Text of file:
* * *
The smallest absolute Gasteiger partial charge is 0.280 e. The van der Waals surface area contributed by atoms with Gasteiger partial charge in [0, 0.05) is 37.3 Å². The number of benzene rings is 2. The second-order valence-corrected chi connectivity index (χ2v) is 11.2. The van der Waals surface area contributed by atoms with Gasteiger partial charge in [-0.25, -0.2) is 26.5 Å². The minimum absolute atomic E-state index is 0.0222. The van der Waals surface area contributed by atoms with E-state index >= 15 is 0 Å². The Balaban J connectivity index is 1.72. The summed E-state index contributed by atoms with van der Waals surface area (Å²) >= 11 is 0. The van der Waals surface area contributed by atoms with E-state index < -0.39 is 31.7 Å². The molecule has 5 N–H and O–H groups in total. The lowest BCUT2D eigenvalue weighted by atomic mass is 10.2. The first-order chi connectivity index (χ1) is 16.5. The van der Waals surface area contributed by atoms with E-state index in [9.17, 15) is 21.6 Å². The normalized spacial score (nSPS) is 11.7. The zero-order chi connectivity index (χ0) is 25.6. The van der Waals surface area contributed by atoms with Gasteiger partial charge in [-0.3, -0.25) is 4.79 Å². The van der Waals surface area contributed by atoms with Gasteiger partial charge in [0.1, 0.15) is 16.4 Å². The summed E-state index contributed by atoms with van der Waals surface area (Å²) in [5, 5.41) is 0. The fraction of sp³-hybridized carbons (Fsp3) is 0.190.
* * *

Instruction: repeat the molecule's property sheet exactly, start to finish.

The smallest absolute Gasteiger partial charge is 0.280 e. The van der Waals surface area contributed by atoms with Gasteiger partial charge in [0, 0.05) is 37.3 Å². The number of benzene rings is 2. The second-order valence-corrected chi connectivity index (χ2v) is 11.2. The van der Waals surface area contributed by atoms with Gasteiger partial charge in [-0.25, -0.2) is 26.5 Å². The minimum absolute atomic E-state index is 0.0222. The van der Waals surface area contributed by atoms with E-state index >= 15 is 0 Å². The Balaban J connectivity index is 1.72. The summed E-state index contributed by atoms with van der Waals surface area (Å²) >= 11 is 0. The van der Waals surface area contributed by atoms with E-state index < -0.39 is 31.7 Å². The molecule has 5 N–H and O–H groups in total. The lowest BCUT2D eigenvalue weighted by atomic mass is 10.2. The first-order chi connectivity index (χ1) is 16.5. The van der Waals surface area contributed by atoms with E-state index in [9.17, 15) is 21.6 Å². The normalized spacial score (nSPS) is 11.7. The zero-order chi connectivity index (χ0) is 25.6. The van der Waals surface area contributed by atoms with Gasteiger partial charge in [-0.3, -0.25) is 4.79 Å². The van der Waals surface area contributed by atoms with Gasteiger partial charge in [0.1, 0.15) is 16.4 Å². The summed E-state index contributed by atoms with van der Waals surface area (Å²) in [5, 5.41) is 0. The fraction of sp³-hybridized carbons (Fsp3) is 0.190.